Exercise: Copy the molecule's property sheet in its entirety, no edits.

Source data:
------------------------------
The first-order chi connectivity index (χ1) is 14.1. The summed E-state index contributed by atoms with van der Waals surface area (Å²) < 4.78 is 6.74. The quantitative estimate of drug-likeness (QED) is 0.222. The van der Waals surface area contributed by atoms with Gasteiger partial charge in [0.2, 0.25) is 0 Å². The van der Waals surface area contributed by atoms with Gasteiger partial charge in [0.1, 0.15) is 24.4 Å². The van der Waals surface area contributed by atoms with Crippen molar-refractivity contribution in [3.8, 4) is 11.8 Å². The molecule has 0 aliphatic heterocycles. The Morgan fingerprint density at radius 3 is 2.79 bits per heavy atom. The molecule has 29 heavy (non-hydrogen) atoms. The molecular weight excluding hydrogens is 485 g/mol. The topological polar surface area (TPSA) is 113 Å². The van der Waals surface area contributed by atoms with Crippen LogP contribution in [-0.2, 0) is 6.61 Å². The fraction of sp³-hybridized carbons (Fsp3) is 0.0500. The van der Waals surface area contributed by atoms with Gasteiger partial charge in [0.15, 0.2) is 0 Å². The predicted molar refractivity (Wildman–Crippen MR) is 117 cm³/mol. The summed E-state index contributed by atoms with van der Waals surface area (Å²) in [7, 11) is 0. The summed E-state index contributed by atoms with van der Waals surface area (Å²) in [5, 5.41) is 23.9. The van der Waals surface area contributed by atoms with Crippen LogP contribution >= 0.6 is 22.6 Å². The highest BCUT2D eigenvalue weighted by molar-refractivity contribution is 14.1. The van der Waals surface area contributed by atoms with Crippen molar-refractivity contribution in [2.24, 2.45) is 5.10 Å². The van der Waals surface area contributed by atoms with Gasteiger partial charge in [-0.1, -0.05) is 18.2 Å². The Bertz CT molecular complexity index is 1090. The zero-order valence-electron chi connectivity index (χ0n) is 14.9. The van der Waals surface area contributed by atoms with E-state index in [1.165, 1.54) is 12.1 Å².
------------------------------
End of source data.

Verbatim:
The first-order chi connectivity index (χ1) is 14.1. The summed E-state index contributed by atoms with van der Waals surface area (Å²) < 4.78 is 6.74. The quantitative estimate of drug-likeness (QED) is 0.222. The van der Waals surface area contributed by atoms with Gasteiger partial charge in [0.2, 0.25) is 0 Å². The van der Waals surface area contributed by atoms with Gasteiger partial charge in [0.1, 0.15) is 24.4 Å². The van der Waals surface area contributed by atoms with Crippen molar-refractivity contribution in [3.8, 4) is 11.8 Å². The molecule has 0 aliphatic heterocycles. The Morgan fingerprint density at radius 3 is 2.79 bits per heavy atom. The molecule has 29 heavy (non-hydrogen) atoms. The molecular weight excluding hydrogens is 485 g/mol. The topological polar surface area (TPSA) is 113 Å². The van der Waals surface area contributed by atoms with Crippen LogP contribution in [-0.2, 0) is 6.61 Å². The fraction of sp³-hybridized carbons (Fsp3) is 0.0500. The van der Waals surface area contributed by atoms with Gasteiger partial charge in [0.15, 0.2) is 0 Å². The predicted molar refractivity (Wildman–Crippen MR) is 117 cm³/mol. The summed E-state index contributed by atoms with van der Waals surface area (Å²) in [7, 11) is 0. The summed E-state index contributed by atoms with van der Waals surface area (Å²) in [5, 5.41) is 23.9. The van der Waals surface area contributed by atoms with Crippen LogP contribution >= 0.6 is 22.6 Å². The highest BCUT2D eigenvalue weighted by molar-refractivity contribution is 14.1. The van der Waals surface area contributed by atoms with Crippen molar-refractivity contribution in [2.24, 2.45) is 5.10 Å². The van der Waals surface area contributed by atoms with Gasteiger partial charge in [-0.1, -0.05) is 18.2 Å². The Bertz CT molecular complexity index is 1090. The zero-order valence-electron chi connectivity index (χ0n) is 14.9. The van der Waals surface area contributed by atoms with E-state index in [1.165, 1.54) is 12.1 Å².